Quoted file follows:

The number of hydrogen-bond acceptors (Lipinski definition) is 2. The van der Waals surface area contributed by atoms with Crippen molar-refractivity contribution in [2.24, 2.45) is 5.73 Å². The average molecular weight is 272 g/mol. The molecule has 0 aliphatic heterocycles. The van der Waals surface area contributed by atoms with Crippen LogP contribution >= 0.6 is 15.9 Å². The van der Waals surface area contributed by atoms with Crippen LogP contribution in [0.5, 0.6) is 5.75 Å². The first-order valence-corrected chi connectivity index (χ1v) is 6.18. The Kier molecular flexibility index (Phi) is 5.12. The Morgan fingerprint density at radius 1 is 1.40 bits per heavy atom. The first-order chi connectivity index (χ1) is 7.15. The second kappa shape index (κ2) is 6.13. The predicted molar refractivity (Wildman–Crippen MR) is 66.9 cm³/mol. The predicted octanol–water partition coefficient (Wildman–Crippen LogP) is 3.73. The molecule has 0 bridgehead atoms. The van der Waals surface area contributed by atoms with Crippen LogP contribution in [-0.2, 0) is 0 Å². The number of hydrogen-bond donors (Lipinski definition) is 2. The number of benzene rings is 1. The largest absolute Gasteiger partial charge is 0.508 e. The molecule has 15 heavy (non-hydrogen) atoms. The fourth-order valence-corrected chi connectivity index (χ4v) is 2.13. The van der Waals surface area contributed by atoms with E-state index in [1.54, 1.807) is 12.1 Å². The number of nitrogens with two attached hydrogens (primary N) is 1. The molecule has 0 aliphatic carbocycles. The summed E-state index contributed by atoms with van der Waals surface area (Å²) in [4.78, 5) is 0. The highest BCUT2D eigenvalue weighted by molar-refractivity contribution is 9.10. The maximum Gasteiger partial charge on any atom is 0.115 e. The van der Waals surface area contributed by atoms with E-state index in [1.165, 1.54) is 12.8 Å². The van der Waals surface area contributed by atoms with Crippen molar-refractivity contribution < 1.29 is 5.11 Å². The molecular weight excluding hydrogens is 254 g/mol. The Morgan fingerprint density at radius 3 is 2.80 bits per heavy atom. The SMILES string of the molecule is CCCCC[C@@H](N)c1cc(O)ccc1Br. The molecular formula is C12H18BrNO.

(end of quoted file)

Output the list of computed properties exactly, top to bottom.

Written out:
The number of hydrogen-bond acceptors (Lipinski definition) is 2. The van der Waals surface area contributed by atoms with Crippen molar-refractivity contribution in [2.24, 2.45) is 5.73 Å². The average molecular weight is 272 g/mol. The molecule has 0 aliphatic heterocycles. The van der Waals surface area contributed by atoms with Crippen LogP contribution >= 0.6 is 15.9 Å². The van der Waals surface area contributed by atoms with Crippen LogP contribution in [0.5, 0.6) is 5.75 Å². The first-order valence-corrected chi connectivity index (χ1v) is 6.18. The Kier molecular flexibility index (Phi) is 5.12. The Morgan fingerprint density at radius 1 is 1.40 bits per heavy atom. The first-order chi connectivity index (χ1) is 7.15. The second kappa shape index (κ2) is 6.13. The predicted molar refractivity (Wildman–Crippen MR) is 66.9 cm³/mol. The predicted octanol–water partition coefficient (Wildman–Crippen LogP) is 3.73. The molecule has 0 bridgehead atoms. The van der Waals surface area contributed by atoms with Crippen LogP contribution in [-0.2, 0) is 0 Å². The number of hydrogen-bond donors (Lipinski definition) is 2. The number of benzene rings is 1. The largest absolute Gasteiger partial charge is 0.508 e. The molecule has 15 heavy (non-hydrogen) atoms. The fourth-order valence-corrected chi connectivity index (χ4v) is 2.13. The van der Waals surface area contributed by atoms with E-state index in [1.54, 1.807) is 12.1 Å². The number of nitrogens with two attached hydrogens (primary N) is 1. The molecule has 0 aliphatic carbocycles. The summed E-state index contributed by atoms with van der Waals surface area (Å²) in [4.78, 5) is 0. The highest BCUT2D eigenvalue weighted by molar-refractivity contribution is 9.10. The maximum Gasteiger partial charge on any atom is 0.115 e. The van der Waals surface area contributed by atoms with E-state index in [1.165, 1.54) is 12.8 Å². The van der Waals surface area contributed by atoms with Crippen molar-refractivity contribution < 1.29 is 5.11 Å². The molecular weight excluding hydrogens is 254 g/mol. The Morgan fingerprint density at radius 3 is 2.80 bits per heavy atom. The SMILES string of the molecule is CCCCC[C@@H](N)c1cc(O)ccc1Br. The molecular formula is C12H18BrNO.